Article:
Effects of genetic and environmental risk assessment feedback on colorectal cancer screening adherence
Gepubliceerd in: Journal of Behavioral Medicine | Uitgave 5/2015Log in om toegang te krijgen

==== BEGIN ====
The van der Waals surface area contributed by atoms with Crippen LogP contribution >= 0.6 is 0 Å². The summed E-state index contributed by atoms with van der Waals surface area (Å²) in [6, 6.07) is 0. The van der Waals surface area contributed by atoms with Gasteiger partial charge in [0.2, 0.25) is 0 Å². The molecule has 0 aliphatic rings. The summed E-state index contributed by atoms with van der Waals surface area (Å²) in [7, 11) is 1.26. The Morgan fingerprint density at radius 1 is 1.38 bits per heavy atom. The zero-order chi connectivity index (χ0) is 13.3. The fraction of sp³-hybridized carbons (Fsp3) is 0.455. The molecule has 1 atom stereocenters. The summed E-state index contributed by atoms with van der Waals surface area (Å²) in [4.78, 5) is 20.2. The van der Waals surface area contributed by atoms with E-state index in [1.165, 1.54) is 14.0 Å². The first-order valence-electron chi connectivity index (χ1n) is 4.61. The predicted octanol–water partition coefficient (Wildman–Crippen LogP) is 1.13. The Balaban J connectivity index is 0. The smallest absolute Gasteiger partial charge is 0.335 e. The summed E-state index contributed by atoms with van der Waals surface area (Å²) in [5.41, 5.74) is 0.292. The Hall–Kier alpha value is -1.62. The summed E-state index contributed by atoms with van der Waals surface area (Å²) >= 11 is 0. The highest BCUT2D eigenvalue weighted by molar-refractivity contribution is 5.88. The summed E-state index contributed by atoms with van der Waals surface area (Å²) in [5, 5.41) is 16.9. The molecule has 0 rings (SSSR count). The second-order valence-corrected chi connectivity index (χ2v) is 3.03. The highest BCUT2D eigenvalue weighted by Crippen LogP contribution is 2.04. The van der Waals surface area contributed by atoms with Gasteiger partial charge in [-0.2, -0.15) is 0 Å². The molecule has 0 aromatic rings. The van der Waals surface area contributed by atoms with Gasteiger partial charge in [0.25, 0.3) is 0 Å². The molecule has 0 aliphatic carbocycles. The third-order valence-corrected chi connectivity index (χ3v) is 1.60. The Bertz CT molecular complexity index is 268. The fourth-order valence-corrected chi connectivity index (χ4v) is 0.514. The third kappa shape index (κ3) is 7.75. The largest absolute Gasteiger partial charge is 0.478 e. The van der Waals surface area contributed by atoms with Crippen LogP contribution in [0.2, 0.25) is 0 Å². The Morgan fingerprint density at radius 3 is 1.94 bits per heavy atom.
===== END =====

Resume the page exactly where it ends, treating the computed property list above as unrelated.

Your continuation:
Little is known about the impact of genetic and environmental risk assessment (GERA) feedback on colorectal cancer (CRC) screening. In a recently completed randomized trial, primary care patients received GERA feedback based on a blood test for genetic polymorphisms and serum folate level (GERA Group) versus usual care (Control Group). Subsequently, participants were offered CRC screening. Among participants who received GERA feedback, being at elevated risk was negatively associated with prospective CRC screening adherence. Secondary analyses of data from this study were performed to identify independent predictors of adherence among participants who received GERA feedback. We obtained baseline survey, follow-up survey, and endpoint medical records data on sociodemographic background, knowledge, psychosocial characteristics, risk status, and adherence for 285 GERA Group participants. Univariate and multivariable analyses were performed to identify predictors of CRC screening adherence. Following a 6-month outcomes observation period, we also conducted two focus groups with GERA Group participants to assess their perceptions of GERA risk feedback and screening. Content analyses of focus group data were evaluated to gain insights into participant response to risk feedback. Overall, half of GERA Group participants adhered to screening within 6 months after randomization. Multivariable analyses showed a statistically significant interaction between race and GERA feedback status relative to screening adherence (p = 0.043). Among participants who received average risk feedback, adherence was comparable among whites (49.7 %) and nonwhites (54.1 %); however, among those at elevated risk, adherence was substantially higher among whites (66.7 %) compared to nonwhites (33.3 %). Focus group findings suggest that whites were more likely than nonwhites to view elevated risk feedback as a prompt to screen. In response to receiving elevated risk feedback, nonwhites were more likely than whites to report feeling anxiety about the likelihood of being diagnosed with CRC. Further research is needed to explore race-related CRC screening differences in response to GERA feedback.